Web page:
18 Leave a comment on paragraph 18 0 This kind of linking and search capability would obviously be enormously useful for archival sources. Taking just the 2013 AHR articles as examples, imagine if every one of Pettit’s citations to the Atherton Papers at the Bancroft Library linked to other articles citing this collection; or if when Stanwood cites State Papers 96/9 at Kew, other scholars’ work citing the same record number also popped up. As a historian of India I know I would have been fascinated to see Ogle’s use of the Indian newspaper summaries in BL IOR L/R/5/161 also link to other work using the same documents; or I would be excited to see the connection when Stanwood cited a particular letter to St. Helena (BL IOR E/3/92 f.17), which is also referenced in several pieces by Phil Stern in his work on the East India Company.6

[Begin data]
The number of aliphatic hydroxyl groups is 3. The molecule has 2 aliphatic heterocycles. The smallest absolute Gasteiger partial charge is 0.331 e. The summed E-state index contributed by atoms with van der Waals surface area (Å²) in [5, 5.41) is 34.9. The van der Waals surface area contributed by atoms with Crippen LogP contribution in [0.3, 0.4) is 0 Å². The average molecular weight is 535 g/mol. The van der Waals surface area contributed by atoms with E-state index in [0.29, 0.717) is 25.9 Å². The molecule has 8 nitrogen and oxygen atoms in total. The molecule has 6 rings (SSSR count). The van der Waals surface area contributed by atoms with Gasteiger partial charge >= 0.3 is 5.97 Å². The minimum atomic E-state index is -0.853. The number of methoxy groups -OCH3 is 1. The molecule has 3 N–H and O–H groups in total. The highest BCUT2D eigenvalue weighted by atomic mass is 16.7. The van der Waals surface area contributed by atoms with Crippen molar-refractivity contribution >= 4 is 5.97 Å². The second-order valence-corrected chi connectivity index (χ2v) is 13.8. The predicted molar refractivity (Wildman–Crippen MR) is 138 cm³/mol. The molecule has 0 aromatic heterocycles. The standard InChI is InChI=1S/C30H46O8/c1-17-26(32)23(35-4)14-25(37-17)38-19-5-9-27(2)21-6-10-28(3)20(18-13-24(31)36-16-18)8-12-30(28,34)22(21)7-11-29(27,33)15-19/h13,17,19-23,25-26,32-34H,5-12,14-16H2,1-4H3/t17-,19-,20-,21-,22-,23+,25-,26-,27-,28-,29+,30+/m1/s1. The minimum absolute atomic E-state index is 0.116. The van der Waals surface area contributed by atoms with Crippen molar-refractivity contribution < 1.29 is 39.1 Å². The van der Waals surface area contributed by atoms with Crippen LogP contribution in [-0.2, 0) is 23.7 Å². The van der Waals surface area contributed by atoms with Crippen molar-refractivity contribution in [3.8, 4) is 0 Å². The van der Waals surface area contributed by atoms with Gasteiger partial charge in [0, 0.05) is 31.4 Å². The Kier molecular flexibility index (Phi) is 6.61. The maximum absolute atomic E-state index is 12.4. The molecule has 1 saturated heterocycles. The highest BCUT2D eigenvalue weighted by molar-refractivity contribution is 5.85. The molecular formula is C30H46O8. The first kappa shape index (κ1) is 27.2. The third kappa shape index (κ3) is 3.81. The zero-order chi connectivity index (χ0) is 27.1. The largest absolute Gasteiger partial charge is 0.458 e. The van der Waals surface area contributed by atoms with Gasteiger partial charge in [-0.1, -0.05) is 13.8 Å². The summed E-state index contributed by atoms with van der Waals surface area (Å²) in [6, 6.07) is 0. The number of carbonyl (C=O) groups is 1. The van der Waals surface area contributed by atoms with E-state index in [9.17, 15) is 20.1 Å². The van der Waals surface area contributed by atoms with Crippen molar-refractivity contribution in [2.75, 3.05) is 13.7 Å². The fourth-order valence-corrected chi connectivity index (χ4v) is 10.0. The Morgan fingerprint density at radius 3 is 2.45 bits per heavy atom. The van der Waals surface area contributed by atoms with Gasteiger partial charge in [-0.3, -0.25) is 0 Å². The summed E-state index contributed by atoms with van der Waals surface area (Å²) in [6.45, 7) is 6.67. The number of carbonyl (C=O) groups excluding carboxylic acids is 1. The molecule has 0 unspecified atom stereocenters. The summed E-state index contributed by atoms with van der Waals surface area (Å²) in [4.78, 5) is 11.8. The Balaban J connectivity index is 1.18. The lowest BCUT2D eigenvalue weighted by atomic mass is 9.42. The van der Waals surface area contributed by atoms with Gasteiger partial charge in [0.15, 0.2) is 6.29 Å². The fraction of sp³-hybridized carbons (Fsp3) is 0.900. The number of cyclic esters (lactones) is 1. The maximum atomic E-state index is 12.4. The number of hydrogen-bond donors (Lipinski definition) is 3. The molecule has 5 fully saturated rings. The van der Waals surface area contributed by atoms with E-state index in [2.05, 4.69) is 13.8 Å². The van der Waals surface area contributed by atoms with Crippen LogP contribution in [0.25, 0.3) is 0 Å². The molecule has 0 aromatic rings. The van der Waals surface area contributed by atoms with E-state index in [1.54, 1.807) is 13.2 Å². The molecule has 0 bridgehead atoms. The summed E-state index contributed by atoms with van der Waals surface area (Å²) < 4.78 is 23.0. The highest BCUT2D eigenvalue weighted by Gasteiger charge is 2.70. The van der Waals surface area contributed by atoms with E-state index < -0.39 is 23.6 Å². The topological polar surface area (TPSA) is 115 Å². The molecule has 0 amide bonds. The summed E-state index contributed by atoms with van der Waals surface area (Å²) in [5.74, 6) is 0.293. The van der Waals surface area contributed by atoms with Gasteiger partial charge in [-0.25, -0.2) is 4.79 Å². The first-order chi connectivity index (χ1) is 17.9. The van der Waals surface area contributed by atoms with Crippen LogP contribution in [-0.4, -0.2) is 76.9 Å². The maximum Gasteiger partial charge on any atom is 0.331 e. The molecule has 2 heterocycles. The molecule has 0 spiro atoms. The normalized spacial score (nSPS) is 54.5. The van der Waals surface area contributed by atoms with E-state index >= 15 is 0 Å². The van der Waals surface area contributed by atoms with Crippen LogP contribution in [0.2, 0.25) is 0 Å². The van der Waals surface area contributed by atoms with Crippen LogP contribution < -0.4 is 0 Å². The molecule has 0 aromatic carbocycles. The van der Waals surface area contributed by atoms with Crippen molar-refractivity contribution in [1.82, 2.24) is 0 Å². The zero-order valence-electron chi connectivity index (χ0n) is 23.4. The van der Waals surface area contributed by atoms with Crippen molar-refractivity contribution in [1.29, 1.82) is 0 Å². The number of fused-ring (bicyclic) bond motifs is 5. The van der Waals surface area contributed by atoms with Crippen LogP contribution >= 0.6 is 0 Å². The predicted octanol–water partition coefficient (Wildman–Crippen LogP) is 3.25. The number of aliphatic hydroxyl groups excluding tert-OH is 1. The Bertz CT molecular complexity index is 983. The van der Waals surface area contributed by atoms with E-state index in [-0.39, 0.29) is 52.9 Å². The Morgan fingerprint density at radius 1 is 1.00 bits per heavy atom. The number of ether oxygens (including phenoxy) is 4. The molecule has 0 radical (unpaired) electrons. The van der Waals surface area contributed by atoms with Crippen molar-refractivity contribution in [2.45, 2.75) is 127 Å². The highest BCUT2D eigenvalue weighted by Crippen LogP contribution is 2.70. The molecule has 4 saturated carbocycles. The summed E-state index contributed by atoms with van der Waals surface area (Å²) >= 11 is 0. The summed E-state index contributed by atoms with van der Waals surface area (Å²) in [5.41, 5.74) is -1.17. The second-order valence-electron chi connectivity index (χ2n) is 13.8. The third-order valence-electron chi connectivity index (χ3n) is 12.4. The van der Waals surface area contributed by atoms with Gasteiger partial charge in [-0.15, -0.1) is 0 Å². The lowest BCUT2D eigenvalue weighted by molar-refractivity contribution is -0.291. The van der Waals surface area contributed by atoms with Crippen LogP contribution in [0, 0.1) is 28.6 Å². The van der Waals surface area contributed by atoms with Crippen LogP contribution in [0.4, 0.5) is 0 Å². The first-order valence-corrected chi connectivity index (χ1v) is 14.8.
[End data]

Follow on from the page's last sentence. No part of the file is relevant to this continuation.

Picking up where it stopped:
19 Leave a comment on paragraph 19 0 Needless to say, the possibilities are pretty exciting, but a lot of work needs to be done to get there. For a start, I wonder if historians and historical journals could begin adopting some of the linked data sources available for libraries and archives. Much like airports have codes (IAD, DCA, BWI, etc.), IDs are also available for many of the world’s major libraries and archives. For more than you ever wanted to know about the history of library identification codes in the United States see the Library of Congress summary here. Though an imperfect solution, when seeking unique identifiers for libraries and archives I usually start with OCLC’s registry (for example, see the entry for the Bancroft Library (OCLC-RQE), which also lists ISIL numbers). I do not know how much I want to push this, but what about embedding International Standard Identifier for Libraries (ISIL) numbers or other codes within electronic versions of articles? Use “TNA,” “BNA,” or “BA” all you want in the text of a piece, but perhaps with “OCLC-UKARC” embedded in some fashion? Even for archives and libraries in parts of the world not covered by these indexes, there are usually some kinds of identifiers available. For example, the archives in which Smith found some of her fantastic sources (the “Gosudarstvennyi arkhiv Iaroslavskoi oblasti”) could also be identified as ArcheoBiblioBase R-263.